To combat tax evasion and avoidance and their impacts on the ability of states to guarantee human rights, and especially women’s rights, and reduce inequalities at the global level, it is necessary to reverse the “race to the bottom”, to move towards a new social contract that shifts from tax competition to tax cooperation, and towards transparency and public availability of financial information. Furthermore, the global network of facilitators (banks, consulting firms, investment advisors and legal and tax advisors) and financial secrecy jurisdictions [3] that serve as a den for both capital flight as a result of tax evasion and avoidance and money from networks of drug trafficking and trafficking in human beings (for labor slavery, sexual exploitation and trafficking of organs) that disproportionately affect women and children in developing countries -79% of trafficking in human beings is performed for the purpose of sexual exploitation- must be confronted. Therefore, we need a radical change in the international tax and financial architecture oriented towards development, equity and human rights for all.

The following organizations endorse the statement (as of 1st December 2014):

  • Centre for Budget and Governance Accountability, India
  • Christian Aid
  • Development Alternatives with Women for a New Era (DAWN)
  • Red latinoamericana sobre Deuda, Desarrollo y Derechos (LATIDADD)
  • Red de Justicia Fiscal de América Latina y El Caribe
  • Tax Justice Network
  • Women for Tax Justice
  • Center for Economic and Social Rights


[1] A/HRC/26/28. (2014). Report of the Special Rapporteur on extreme poverty and human rights (No. A/HRC/26/28). Human Rights Council, United Nations. Recuperado a partir de http://www.ohchr.org/EN/HRBodies/HRC/RegularSessions/Session26/Documents/A_HRC_26_28_ENG.doc

[2] For example, in the case of Ecuador, since 2008, in households with one person perceiving income, expenses of the dependent person (usually the woman) can be deducted in the tax return of the taxpayer person. However, if the dependent person enters the labor market and his/her salary does not exceed the base exempted, household expenses should be deducted by both taxpayers separately. This implies that the payment of taxes tends to be greater for the first taxpayer because he/she can not deduct the expenses of the person entering the labor market. Source: Vásconez, Alison and Paola, Gutiérrez (2010). “Ruptures and continuities of the tax and transfer system in Ecuador: Analysis and Proposals” in Taxation and Gender Equity, María Pasos Morán and Maribel Rodríguez. Madrid, Spain: Fundación Carolina. CeALCI.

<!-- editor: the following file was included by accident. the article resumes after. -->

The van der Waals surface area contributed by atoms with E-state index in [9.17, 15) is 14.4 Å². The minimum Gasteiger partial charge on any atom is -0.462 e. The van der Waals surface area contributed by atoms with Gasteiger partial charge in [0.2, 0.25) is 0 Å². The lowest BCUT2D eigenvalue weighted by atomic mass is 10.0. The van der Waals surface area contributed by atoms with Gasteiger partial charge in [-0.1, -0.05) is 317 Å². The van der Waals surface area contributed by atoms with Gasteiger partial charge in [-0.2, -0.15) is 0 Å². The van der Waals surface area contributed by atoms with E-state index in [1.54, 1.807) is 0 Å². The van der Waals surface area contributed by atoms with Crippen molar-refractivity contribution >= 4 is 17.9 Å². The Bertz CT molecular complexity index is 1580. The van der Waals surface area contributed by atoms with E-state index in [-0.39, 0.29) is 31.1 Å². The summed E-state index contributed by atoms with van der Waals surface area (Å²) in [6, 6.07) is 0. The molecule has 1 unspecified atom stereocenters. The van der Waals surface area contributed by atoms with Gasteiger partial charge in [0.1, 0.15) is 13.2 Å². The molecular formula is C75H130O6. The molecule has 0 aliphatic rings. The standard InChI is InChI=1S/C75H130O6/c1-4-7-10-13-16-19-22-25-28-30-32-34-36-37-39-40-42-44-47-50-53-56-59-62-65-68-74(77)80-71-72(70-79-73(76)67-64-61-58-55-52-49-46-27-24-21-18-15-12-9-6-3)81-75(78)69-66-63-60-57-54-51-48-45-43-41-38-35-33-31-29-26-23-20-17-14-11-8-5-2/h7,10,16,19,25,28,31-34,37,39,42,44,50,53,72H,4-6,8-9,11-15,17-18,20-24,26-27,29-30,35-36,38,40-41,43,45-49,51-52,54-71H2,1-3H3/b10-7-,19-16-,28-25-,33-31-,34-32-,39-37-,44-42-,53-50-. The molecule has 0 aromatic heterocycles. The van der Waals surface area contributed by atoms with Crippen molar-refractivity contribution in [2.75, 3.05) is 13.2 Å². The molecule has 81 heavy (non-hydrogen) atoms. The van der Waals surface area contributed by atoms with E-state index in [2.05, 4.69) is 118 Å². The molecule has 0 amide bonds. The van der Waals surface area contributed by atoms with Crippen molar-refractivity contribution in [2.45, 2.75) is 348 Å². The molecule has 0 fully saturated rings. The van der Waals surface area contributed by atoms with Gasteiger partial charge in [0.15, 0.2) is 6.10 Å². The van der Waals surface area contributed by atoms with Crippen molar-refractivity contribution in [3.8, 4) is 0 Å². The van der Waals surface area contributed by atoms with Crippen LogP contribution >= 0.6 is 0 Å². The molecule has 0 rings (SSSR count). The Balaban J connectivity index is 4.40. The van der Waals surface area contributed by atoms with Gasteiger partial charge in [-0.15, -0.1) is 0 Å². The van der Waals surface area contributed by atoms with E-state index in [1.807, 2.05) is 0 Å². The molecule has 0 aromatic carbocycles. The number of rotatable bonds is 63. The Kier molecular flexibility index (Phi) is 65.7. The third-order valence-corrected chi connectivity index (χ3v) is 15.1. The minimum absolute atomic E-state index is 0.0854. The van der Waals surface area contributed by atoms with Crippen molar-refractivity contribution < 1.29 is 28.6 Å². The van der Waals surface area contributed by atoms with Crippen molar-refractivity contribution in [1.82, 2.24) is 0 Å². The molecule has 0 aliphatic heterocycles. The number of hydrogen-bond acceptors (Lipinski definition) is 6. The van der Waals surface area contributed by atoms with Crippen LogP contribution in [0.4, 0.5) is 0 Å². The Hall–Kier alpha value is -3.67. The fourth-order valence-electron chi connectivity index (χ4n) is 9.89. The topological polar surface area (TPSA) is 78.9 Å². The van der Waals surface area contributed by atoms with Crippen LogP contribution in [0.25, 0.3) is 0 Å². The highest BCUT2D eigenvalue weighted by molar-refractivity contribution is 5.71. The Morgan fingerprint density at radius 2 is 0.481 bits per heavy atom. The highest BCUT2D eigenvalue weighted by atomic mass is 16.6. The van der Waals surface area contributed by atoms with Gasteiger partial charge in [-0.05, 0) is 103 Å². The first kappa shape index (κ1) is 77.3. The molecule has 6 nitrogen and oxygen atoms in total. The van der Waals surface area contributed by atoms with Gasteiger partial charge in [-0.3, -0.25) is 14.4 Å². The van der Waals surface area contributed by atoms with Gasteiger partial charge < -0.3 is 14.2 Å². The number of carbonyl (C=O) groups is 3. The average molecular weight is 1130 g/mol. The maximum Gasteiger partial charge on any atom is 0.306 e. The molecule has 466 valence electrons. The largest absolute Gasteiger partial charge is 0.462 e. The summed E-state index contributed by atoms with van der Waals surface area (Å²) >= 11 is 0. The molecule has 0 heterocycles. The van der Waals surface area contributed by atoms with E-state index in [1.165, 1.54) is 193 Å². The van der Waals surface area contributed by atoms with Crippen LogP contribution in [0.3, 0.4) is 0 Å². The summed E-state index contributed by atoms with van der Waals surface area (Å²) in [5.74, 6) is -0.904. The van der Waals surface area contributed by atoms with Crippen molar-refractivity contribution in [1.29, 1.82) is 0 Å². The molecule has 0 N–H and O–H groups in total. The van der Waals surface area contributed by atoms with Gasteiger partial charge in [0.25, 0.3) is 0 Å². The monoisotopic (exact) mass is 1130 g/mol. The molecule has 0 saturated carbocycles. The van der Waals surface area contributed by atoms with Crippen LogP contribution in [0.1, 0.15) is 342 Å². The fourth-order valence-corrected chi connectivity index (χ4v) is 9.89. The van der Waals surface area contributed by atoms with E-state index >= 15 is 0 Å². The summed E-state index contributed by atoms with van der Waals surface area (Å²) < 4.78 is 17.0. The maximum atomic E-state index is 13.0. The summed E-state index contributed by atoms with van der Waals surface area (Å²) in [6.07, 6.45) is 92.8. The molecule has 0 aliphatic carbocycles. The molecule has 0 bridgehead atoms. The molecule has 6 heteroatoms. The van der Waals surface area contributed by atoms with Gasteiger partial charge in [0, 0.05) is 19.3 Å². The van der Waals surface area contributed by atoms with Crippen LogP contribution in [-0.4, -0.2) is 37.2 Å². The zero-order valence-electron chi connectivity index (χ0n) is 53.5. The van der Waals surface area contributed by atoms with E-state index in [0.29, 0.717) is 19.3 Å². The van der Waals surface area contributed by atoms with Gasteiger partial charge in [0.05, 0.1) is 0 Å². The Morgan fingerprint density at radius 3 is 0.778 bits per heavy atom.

[3] Tax Justice Network elaborates a Financial Secrecy Index ranking jurisdictions according to their secrecy and the scale of their activities. More information available at_ http://www.financialsecrecyindex.com/

BEPS and the Politics of Tax Power


– Guest post by Erika Dayle Siu

As the G20 Leaders meet this weekend in Brisbane, Australia, the OECD is set to deliver the first part of the BEPS Action Plan, already endorsed by the G20 Finance Ministers in September. BEPS — short for ‘base erosion and profit shifting’ — is the negative effect of tax avoidance by multinational corporations on a country’s ability to fund education, healthcare and other public goods. The problem is especially acute in low-income countries that depend largely on tax revenues from multinationals doing business within their borders. However, because the international tax rules have been fashioned by the home countries of the biggest multinationals, the deck is stacked against developing countries and the profits shift out through loopholes in the tax system.

But as many have observed, BEPS was never really about securing more development revenues for the “little guys.” BEPS began as an argument between Europe and the US over the lack of tax revenues from Apple, Google, Starbucks and the like and the OECD stepped in to forge a compromise. There’s a bit of a wrinkle, though—four big wrinkles in fact: Brazil, China, India and South Africa. Thus far, the UN Tax Committee has been the tolerated platform for the BRICS to campaign for a bigger slice of the tax pie, but since the G20 is involved in BEPS, the traditional OECD fixes have been called into question. For years, the OECD countries have opposed the G77 and China’s demands to upgrade the UN Tax Committee from a group of experts serving in their personal capacity to governmental representatives. But now as the G20/OECD BEPS forges ahead, calls for upgrading the UN Committee have only strengthened.